Charles Simeon Commentary - Luke 13:7 - 13:9

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Charles Simeon Commentary - Luke 13:7 - 13:9

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Luk_13:7-9. Then said he unto the dresser of his vineyard, Behold, these three years I come seeking fruit on this fig-tree, and find none: cut it down; why cumbereth it the ground? And he answering said unto him, Lord, let it alone this year also, till I shall dig about it, and dung it: and if it bear fruit, well: and if not, then after that thou shalt cut it down.

PERSONS, who can least bear a scrutiny themselves, are apt to pass the severest censures upon others. But we can never form a just estimate of men’s characters from the dispensations of Providence towards them; nor, though our conclusions were more certain, would it become us to place ourselves on the seat of judgment: we are far more concerned to prepare for the account which we ourselves must render unto God. Such was the advice which our Lord gave to his censorious hearers: he bade them repent of their own sins instead of presuming to judge others [Note: ver. 1–5.], and enforced his admonition with an apposite and instructive parable. We shall inquire,

I.       In what respects we resemble a barren fig-tree?

Humiliating as the comparison before us is, it is but too just. We have enjoyed every advantage that could conduce to fruitfulness—

[The fig-tree is represented as planted in a vineyard where the soil was good, and every attention was paid to it. Thus we have not been left in the open field of the heathen world: we have been planted in the enclosed vineyard of God’s Church. His word and ordinances have been regularly administered to us: we have participated both the stated and occasional labours of his ministers; nor has any thing been wanting which could render us fruitful. God may appeal respecting us, as he did respecting his Church of old: “What could I have done more for them than I have done [Note: Isa_5:4.]?”]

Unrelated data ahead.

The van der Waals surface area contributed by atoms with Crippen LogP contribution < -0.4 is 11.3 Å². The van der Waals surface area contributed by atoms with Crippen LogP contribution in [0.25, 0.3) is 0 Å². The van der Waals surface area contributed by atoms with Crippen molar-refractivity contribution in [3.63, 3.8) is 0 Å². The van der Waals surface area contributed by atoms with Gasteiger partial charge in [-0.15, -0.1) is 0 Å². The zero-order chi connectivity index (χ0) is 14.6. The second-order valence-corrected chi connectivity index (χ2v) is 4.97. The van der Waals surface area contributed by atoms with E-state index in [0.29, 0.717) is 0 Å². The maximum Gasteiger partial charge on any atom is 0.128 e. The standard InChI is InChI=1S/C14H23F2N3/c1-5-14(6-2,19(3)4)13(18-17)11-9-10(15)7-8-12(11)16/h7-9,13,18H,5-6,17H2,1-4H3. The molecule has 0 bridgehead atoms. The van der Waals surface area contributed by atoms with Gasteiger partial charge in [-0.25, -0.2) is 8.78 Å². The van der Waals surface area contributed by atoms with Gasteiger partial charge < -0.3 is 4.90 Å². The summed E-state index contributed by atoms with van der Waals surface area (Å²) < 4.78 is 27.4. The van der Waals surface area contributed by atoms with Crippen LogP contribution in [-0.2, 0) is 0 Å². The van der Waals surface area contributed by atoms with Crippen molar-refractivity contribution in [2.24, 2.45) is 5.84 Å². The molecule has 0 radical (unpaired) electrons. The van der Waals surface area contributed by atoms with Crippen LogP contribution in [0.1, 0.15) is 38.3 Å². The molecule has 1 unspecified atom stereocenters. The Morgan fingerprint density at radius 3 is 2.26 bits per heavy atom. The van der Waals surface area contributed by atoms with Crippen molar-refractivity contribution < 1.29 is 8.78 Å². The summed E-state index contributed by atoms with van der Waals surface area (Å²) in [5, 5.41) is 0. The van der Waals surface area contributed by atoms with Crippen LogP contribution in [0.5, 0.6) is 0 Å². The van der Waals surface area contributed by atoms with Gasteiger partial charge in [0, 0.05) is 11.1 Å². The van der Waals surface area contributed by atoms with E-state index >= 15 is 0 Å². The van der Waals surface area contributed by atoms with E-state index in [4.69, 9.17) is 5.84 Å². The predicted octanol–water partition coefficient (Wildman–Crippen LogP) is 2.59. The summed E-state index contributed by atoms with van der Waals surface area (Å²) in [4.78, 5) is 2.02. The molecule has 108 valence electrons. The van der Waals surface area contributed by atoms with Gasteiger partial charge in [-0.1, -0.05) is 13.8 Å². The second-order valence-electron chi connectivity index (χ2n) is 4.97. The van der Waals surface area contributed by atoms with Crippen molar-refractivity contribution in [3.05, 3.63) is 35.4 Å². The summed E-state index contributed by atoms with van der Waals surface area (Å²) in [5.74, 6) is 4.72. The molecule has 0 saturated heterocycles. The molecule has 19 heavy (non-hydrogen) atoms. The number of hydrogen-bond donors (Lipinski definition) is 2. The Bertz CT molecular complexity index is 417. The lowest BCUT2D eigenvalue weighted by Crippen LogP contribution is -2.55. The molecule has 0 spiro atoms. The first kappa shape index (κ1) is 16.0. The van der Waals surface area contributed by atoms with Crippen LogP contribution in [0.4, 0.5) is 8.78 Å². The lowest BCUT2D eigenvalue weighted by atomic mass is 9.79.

Yet notwithstanding all our advantages, we have hitherto been found barren—

[For three successive years was the fig-tree destitute of fruit: and have not we been barren a much longer time? The fruits which God expects are repentance, faith, and obedience [Note: Mat_3:8. Luk_18:8 and Php_1:11.]: but have we mourned over our sins with deep contrition? — — — Have we fled to Christ as the only refuge and hope of lost sinners? — — — Have we presented ourselves to him a holy and living sacrifice? — — — Has it been the labour and ambition of our souls to abound in these fruits? Have we not even to this hour been “barren and unfruitful in the knowledge of Christ?”Have we not rather, as cumberers of the ground, been prejudicial to those around us? Have not those who have been planted near us, reason to complain that they have been retarded by us, rather than furthered, in the spiritual life? Surely too many of us deserve the name once given to Israel of old [Note: Hos_10:1.]; “Israel is an empty vine, (a barren fig-tree,) that bringeth forth fruit to itself alone, and none at all to God.”]

We may justly wonder therefore that we are suffered to occupy our respective places, and inquire,

II.      Whence it is that, notwithstanding our unfruitfulness, we have been spared to this time?

We are not spared because our state is inoffensive to God—

[The owner of the vineyard noticed all the pains bestowed on the fig-tree, and felt his disappointment greater every successive year: hence he spake of its unfruitfulness with astonishment and indignation [Note: “Behold—Why,” &c. convey these ideas very forcibly.]. And must not the heavenly vine-dresser wonder, that in the midst of so many advantages we remain unfruitful? And has he not declared that unprofitable servants are objects of his utter abhorrence [Note: Mat_25:26; Mat_25:30.].]

Much less are we spared because we are better than others—

[Doubtless there are degrees of sinfulness and guilt: as among men, so in the sight of God, there are some worse than others. But what good can be in him who answers no one end of his creation? The description given of such persons by the prophet is strictly just [Note: Eze_15:2-4.]. (There is scarcely any thing in the creation so worthless as the wood of a barren vine.) And to them may be addressed those humiliating words of Moses; “Not for your sakes have these mercies been vouchsafed to you; for ye are a stiff-necked people [Note: Deu_9:4-6.].”]